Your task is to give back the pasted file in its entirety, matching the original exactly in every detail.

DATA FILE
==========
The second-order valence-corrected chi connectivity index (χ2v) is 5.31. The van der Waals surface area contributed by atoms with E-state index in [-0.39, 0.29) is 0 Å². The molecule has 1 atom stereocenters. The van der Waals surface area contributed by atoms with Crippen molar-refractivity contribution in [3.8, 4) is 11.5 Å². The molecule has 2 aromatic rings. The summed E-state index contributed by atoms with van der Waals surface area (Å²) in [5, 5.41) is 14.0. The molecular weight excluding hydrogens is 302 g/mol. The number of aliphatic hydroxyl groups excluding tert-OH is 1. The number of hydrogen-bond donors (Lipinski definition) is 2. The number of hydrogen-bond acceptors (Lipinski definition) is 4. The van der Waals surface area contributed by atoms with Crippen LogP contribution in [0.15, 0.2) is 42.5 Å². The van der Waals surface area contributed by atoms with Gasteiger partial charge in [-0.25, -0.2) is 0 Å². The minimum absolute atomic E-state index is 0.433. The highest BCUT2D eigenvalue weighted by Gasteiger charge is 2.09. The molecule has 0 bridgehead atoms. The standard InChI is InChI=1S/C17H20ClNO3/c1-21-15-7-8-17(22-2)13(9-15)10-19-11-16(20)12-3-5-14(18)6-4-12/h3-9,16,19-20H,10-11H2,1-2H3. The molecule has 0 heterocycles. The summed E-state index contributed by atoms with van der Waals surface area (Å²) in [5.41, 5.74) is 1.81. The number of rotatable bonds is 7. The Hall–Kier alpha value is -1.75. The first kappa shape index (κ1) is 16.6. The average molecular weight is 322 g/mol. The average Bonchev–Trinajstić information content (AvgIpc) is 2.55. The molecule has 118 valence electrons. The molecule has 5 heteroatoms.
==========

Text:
The second-order valence-corrected chi connectivity index (χ2v) is 5.31. The van der Waals surface area contributed by atoms with E-state index in [-0.39, 0.29) is 0 Å². The molecule has 1 atom stereocenters. The van der Waals surface area contributed by atoms with Crippen molar-refractivity contribution in [3.8, 4) is 11.5 Å². The molecule has 2 aromatic rings. The summed E-state index contributed by atoms with van der Waals surface area (Å²) in [5, 5.41) is 14.0. The molecular weight excluding hydrogens is 302 g/mol. The number of aliphatic hydroxyl groups excluding tert-OH is 1. The number of hydrogen-bond donors (Lipinski definition) is 2. The number of hydrogen-bond acceptors (Lipinski definition) is 4. The van der Waals surface area contributed by atoms with Crippen LogP contribution in [0.15, 0.2) is 42.5 Å². The van der Waals surface area contributed by atoms with Gasteiger partial charge in [-0.25, -0.2) is 0 Å². The minimum absolute atomic E-state index is 0.433. The highest BCUT2D eigenvalue weighted by Gasteiger charge is 2.09. The molecule has 0 bridgehead atoms. The standard InChI is InChI=1S/C17H20ClNO3/c1-21-15-7-8-17(22-2)13(9-15)10-19-11-16(20)12-3-5-14(18)6-4-12/h3-9,16,19-20H,10-11H2,1-2H3. The molecule has 0 heterocycles. The summed E-state index contributed by atoms with van der Waals surface area (Å²) in [5.41, 5.74) is 1.81. The number of rotatable bonds is 7. The Hall–Kier alpha value is -1.75. The first kappa shape index (κ1) is 16.6. The average molecular weight is 322 g/mol. The average Bonchev–Trinajstić information content (AvgIpc) is 2.55. The molecule has 118 valence electrons. The molecule has 5 heteroatoms.